My brother, Joey, lives in Australia. We typically get together about once a year and spend some quality time underwater. And it just so happened that his annual trip coincided with my travels back to Northern Virginia, where our parents still live.
We did not have a dive trip scheduled during this particular visit. But after two beers and a very persuasive argument, I booked a flight down to Florida for a quick diving detour.
I flew into Orlando where I posted up on a comfy chair and finished up my work day until Joey arrived. Then my father, who happened to be in Orlando on a work trip, scooped us up to grab dinner with our Grandad in Satellite Beach, Fla. After a delightful Italian dinner with my Grandad, we continued our drive down to visit my Aunt Mo (we’ll call her Mo I) in Boca. We caught up with Mo I and my Uncle Andy until the early hours of the morning, then after a short nap, I plugged back into my laptop and we drove down to Key Largo.
On Saturday, my father, brother and I rose as early as diving demands, and walked down the dock to boat. We were able to visit four sites during the day: the USS Spiegel Grove, Woody’s Ledge, Spanish Lady and Little Conch Reef.
The night dive in Eagle Ray Alley was absolutely fantastic. It is the second best night dive I’ve ever been on. If you want to read about the first best, check out the bit of about the ostracods in my article on Bonaire. On this particular dive, we encountered a nurse shark who tried to hide from us in plain sight, a turtle the size of me resting beneath the reef, tons of lobsters scurrying about their business, and a moray eel on the hunt. Towards the end of the dive, we killed the lights and finned through the waters under the glow of Key Largo’s full moon, so we could observe the bioluminescent sparkles react to our movements. It’s moments like this, when I’m so far removed from the day to day, that truly make me appreciate this sport.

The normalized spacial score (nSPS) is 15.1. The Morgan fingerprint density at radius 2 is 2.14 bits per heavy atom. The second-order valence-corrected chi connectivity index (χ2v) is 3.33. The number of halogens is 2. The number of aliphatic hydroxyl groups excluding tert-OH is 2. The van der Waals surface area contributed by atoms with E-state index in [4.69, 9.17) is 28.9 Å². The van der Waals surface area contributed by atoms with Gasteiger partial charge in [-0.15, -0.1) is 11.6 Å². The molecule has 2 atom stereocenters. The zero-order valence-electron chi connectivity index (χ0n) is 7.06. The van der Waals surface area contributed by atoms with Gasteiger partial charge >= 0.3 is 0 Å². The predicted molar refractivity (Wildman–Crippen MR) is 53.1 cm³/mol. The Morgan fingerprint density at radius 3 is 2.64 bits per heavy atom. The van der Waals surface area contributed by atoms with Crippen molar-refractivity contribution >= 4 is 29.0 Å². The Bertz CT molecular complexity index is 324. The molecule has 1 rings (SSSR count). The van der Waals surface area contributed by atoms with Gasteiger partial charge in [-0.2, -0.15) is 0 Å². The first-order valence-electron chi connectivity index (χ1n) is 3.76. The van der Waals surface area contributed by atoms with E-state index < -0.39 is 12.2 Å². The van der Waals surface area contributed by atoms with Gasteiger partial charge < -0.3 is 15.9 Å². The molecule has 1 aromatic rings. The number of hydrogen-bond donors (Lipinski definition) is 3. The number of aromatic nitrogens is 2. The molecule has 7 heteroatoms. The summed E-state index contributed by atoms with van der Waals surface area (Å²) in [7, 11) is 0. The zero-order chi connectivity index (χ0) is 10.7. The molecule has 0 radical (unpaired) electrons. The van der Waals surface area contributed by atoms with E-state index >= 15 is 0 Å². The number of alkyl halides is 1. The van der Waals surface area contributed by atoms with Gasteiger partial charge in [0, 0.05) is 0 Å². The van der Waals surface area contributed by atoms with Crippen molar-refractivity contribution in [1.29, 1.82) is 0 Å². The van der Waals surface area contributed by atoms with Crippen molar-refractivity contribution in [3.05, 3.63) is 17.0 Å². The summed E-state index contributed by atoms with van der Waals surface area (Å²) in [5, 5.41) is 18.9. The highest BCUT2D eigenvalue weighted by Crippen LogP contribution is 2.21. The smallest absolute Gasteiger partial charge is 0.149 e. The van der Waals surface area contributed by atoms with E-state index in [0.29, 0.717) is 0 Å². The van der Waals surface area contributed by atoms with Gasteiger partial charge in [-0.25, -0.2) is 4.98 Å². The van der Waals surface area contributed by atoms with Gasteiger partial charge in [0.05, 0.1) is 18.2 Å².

I fell into bed that night after scarfing down some fish tacos at Sharkey’s totally exhausted, only to wake the next morning to do it all over again. We rose early to do a double dip on the Spiegel Grove, exploring different sections of this ship. Honestly, you could do 30 dives on this ship and still not see the whole thing; it is truly massive and on open-circuit, your time to explore is fairly limited.
We spent the afternoon on Molasses Reef toward the fringes of John Pennekamp State Park. We swam through coral farms and ledges brimming with snapper. We hovered above the reef gawking at little blennies and following angelfish. I was swimming along musing at how healthy this particular section of reef was and thinking to myself, I’m surprised I haven’t seen any sharks along this section. Then I raised my gaze and saw one swimming right in my direction, a wonderful sign to see apex predators along the reef. I ascended from my final dive, sad to say goodbye and knowing that I’d return – next time with Josh.
But before I left, I was happy to reunite with a dear friend and my former publisher. If you’d like to see some beautiful perspectives from beneath the surface at Key Largo, definitely check out his work. Key Largo is his back yard and he’s been shooting its scenes with a skillful eye for decades. We caught up at one of the bars along the dock, and he shared the lesser known stories of how these famed shipwrecks came to rest beneath the surface. It’s no small feat to sink a ship.
We took my Dad out for a nice Father’s Day dinner and, of course, a slice of key lime pie to celebrate the end of a successful Key Largo dive trip. I would suggest that this would be a wonderful way to spend every Father’s Day; just a thought.
After a freshwater rinse and a nice long surface interval (read: airport work day), I returned to Washington, D.C., and back to our regularly scheduled roadtrip.